Just listen. I'm not asking for your agreement or disagreement right now. I'm just giving examples of what we do in our life. We say that things are good or bad, right or wrong, black or white. But the fact is, that's not the actual truth. And what I'm going to get you to, if you allow me to take you there. I can't do it for you, but I can show you the door, is I am literally going to facilitate your expansion and enlightenment this week. And I told the dream team yesterday when we met, I said this is the most the noble thing you could ever do because where else on the planet could you say that you spent five days accelerating people's enlightenment. [emphasis added] Really. Because the more, again, you source from actuality and you live into reality, sourcing from actuality, and then you act instead of react. You work from vision versus sight. The universe is at your disposal and you are unlimited. You're absolutely unlimited. And one of the main reasons you're not creating the results you want financially right now, relationally, mentally, physically, spiritually is this very thing. You have decreased your magnetism because you don't want to embrace the darkness within you.
Okay... actuality, reality, blah, blah, blah... But the statement that really jumped out at me was the one I've bolded above. Where else on the planet?! Seriously? A James Arthur Ray seminar is the only place in all the world where people can become enlightened?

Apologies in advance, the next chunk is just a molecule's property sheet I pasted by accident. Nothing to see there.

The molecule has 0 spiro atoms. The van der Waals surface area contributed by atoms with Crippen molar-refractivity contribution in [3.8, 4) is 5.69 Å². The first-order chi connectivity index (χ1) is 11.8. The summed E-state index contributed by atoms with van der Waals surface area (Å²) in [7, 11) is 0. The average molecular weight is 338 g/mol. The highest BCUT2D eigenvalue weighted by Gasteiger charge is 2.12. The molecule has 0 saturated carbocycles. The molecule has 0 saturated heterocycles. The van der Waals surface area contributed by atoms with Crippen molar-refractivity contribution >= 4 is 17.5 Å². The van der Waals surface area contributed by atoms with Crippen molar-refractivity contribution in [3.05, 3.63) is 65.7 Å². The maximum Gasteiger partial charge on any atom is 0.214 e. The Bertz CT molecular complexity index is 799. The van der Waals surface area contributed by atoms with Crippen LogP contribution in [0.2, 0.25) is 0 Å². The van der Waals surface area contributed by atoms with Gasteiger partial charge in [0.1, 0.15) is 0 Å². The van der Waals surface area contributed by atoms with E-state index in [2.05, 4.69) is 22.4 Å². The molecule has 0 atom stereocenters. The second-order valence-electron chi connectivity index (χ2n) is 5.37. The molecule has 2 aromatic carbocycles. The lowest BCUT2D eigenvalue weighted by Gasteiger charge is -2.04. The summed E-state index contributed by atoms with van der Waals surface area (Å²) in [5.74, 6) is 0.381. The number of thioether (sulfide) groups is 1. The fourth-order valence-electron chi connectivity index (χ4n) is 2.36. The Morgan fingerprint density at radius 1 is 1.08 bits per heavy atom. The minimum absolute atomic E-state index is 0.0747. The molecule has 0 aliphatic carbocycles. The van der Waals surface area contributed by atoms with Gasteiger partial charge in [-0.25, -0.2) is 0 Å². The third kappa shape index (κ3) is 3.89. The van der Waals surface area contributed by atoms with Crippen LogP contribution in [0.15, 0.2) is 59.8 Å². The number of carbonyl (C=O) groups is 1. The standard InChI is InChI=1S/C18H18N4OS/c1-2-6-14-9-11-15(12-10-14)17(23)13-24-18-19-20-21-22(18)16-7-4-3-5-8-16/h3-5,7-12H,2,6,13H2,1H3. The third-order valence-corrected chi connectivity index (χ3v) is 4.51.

We also practice altered states which are the only things that have been empirically demonstrated to evolve you onward and upward. Altered states.
Huh? How has "onward and upward" ever been empirically demonstrated. It's completely subjective and I would venture to say that there has never been a double blind study on what "evolves" people "onward and upward." Secondly, there has been very little research on altered states and most of it is in the margins of science. Which is not to say I doubt the validity. Rick Strassman's research on DMT comes to mind. But I think we can safely say that his criteria was not what evolved people onward and upward.
But I don't think Ray was experimenting with hallucinogens that week. I'm sure we would have heard by now if any 'shrooms or ayahuasca had been recovered along with his stash of steroids. The altered states I believe he was promising here had to do with holotropic breath work developed by Stan Grof. The Holotropic Mind was required material for the seminar. The problem is that according to Stan Grof, Ray is not certified in holotropic breath work.